A few days ago I was scrolling through my Facebook feed and happened across a 9/11 conspiracy claim. The owners of the World Trade Centre had apparently taken out insurance against terrorist attacks mere months before fundamentalists flew 747s filled with passengers through the upper floor windows. Foolishly I commented to the person sitting next to me “Look at this. It’s probably not true anyway”. This resulted in a reaction I was not expecting, or prepared for.
“Why are you such a skeptic?”
Somehow, and suddenly, not accepting every claim at face value was as a negative trait – a flaw in my character. The fact I am not supremely gullible was used to insult me. Why is that? Why is asking simple questions to determine whether a claim is true or not so wrong? I was perplexed.
I tried to explain that accepting claims without question leaves you vulnerable to manipulation, fills your head with irrational nonsense, can adversely affect your future decisions – often with harmful results. This did not satisfy my interlocutor, who replied:
“But why do you care what other people think?”
In my opponents eyes it’s seems to be better just to let people believe whatever they like – consequences be damned. If people want to believe the owners of the World Trade Centre orchestrated the death of thousands to make billions of dollars from a fake terrorist attack in an elaborate insurance fraud, who was I to judge?
Except I wasn’t judging. I was merely questioning the claim. Did the owners really take out terrorist insurance months before the 9/11 attacks? If so, was this just prudent risk management or were they preparing for the attack they had planned all along? You see, even if they had taken out terrorist insurance it does not demonstrate the claim they concocted, planned, financed, or executed one of the most diabolical cases of insurance fraud in history. That claim requires vastly more evidence than just an insurance policy.
There was something else at work here too. My conversational partner is mildly religious and I suspect wants to believe in belief. If others can be permitted to believe something to be true without being challenged, then so can they. Weirdly this is the kind of relativism we’re often told is a major weakness of the atheist position being used to defend religious faith.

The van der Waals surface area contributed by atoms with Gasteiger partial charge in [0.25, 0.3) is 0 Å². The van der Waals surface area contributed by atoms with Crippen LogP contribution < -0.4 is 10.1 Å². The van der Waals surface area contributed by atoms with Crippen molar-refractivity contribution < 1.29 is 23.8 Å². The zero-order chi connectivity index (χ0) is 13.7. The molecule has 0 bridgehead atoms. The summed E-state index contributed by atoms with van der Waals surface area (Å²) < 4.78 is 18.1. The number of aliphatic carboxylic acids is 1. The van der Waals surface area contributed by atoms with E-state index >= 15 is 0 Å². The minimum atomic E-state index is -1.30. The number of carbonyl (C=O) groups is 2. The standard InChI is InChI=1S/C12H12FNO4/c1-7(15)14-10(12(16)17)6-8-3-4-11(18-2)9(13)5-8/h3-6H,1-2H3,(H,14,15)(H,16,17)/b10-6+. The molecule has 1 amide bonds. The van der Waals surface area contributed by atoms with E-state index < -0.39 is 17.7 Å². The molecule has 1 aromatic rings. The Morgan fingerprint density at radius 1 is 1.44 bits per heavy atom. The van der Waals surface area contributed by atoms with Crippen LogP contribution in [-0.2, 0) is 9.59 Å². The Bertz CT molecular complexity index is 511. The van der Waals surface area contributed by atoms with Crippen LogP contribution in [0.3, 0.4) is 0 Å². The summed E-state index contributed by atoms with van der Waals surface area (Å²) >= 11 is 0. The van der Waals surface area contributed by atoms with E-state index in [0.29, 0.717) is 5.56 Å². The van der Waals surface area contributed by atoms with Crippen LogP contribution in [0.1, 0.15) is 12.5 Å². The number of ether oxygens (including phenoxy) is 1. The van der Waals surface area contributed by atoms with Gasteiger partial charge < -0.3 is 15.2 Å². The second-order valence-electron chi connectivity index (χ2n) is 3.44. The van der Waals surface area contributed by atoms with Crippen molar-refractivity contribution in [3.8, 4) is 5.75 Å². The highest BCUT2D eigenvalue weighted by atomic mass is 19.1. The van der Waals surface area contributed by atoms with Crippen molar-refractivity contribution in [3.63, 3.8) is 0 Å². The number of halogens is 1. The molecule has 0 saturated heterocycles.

However, I cannot simply let people believe whatever they wish. Beliefs inform actions and actions have measurable effects on the world we live in. Bad beliefs will result bad decisions with bad consequences.
So why should I care about what people believe? Why should I care when little girls are shot in the face because they want to learn things? Why should I care if Muslim fundamentalists behead apostates? Why should I care when Christians pressure the government to discriminate against their own citizens? Why should I care if people believe abortion is evil because “the soul enters the zygote at the moment of conception”?
Why should I care? Really? You actually need to ask that question?
I want everyone to be able to live freely and comfortably without the fear they will be shot for attempting to learn something. I don’t think people should have their heads cut off because they changed their minds. I believe the government should act fairly and equally towards all of its citizens. I believe there are case where abortions, even in the most tragic of cases, are necessary. I care because I wish to prevent suffering, persecution, inequality, and death in this world. I care because I am a compassionate, empathic, human being.
If that means I have to rudely question people’s claims when they expect to be taken seriously, then so be it.
@SecuLawyer Luckily not. BTW, I’ll be creating new videos when I get my new laptop.
@peace_way23 Keep telling yourself; eventually you’ll believe your own lies.
“@Michael_Flora: No one is an atheist ten seconds before an orgasm” // Yeah - my wife thinks I’m a sex god.